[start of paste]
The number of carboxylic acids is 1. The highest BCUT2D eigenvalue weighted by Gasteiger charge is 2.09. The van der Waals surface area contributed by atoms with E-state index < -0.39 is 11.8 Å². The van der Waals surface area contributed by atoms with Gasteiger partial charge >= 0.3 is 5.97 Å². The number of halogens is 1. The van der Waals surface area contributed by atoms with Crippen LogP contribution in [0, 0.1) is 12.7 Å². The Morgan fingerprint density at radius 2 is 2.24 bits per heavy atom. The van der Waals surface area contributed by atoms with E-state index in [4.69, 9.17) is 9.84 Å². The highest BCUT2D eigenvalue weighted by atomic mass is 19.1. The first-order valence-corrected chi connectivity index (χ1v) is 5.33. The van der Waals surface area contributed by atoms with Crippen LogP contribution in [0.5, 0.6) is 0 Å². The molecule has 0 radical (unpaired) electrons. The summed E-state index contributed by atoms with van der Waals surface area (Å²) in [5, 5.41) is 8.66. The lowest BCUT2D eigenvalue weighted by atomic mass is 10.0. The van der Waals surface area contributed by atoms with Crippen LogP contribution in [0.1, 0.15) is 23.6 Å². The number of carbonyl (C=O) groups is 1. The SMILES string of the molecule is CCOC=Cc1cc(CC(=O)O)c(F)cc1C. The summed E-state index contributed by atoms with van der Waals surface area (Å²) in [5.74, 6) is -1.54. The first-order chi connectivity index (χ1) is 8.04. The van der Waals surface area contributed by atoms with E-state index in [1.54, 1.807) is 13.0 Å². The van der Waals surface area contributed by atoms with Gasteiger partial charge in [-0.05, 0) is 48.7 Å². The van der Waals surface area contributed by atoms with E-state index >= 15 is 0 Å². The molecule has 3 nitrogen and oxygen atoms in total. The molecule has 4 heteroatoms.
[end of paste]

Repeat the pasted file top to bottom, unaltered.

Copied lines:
The number of carboxylic acids is 1. The highest BCUT2D eigenvalue weighted by Gasteiger charge is 2.09. The van der Waals surface area contributed by atoms with E-state index < -0.39 is 11.8 Å². The van der Waals surface area contributed by atoms with Gasteiger partial charge >= 0.3 is 5.97 Å². The number of halogens is 1. The van der Waals surface area contributed by atoms with Crippen LogP contribution in [0, 0.1) is 12.7 Å². The Morgan fingerprint density at radius 2 is 2.24 bits per heavy atom. The van der Waals surface area contributed by atoms with E-state index in [4.69, 9.17) is 9.84 Å². The highest BCUT2D eigenvalue weighted by atomic mass is 19.1. The first-order valence-corrected chi connectivity index (χ1v) is 5.33. The van der Waals surface area contributed by atoms with Crippen LogP contribution in [0.5, 0.6) is 0 Å². The molecule has 0 radical (unpaired) electrons. The summed E-state index contributed by atoms with van der Waals surface area (Å²) in [5, 5.41) is 8.66. The lowest BCUT2D eigenvalue weighted by atomic mass is 10.0. The van der Waals surface area contributed by atoms with Crippen LogP contribution in [0.1, 0.15) is 23.6 Å². The number of carbonyl (C=O) groups is 1. The SMILES string of the molecule is CCOC=Cc1cc(CC(=O)O)c(F)cc1C. The summed E-state index contributed by atoms with van der Waals surface area (Å²) in [5.74, 6) is -1.54. The first-order chi connectivity index (χ1) is 8.04. The van der Waals surface area contributed by atoms with E-state index in [1.54, 1.807) is 13.0 Å². The van der Waals surface area contributed by atoms with Gasteiger partial charge in [-0.05, 0) is 48.7 Å². The van der Waals surface area contributed by atoms with E-state index >= 15 is 0 Å². The molecule has 3 nitrogen and oxygen atoms in total. The molecule has 4 heteroatoms.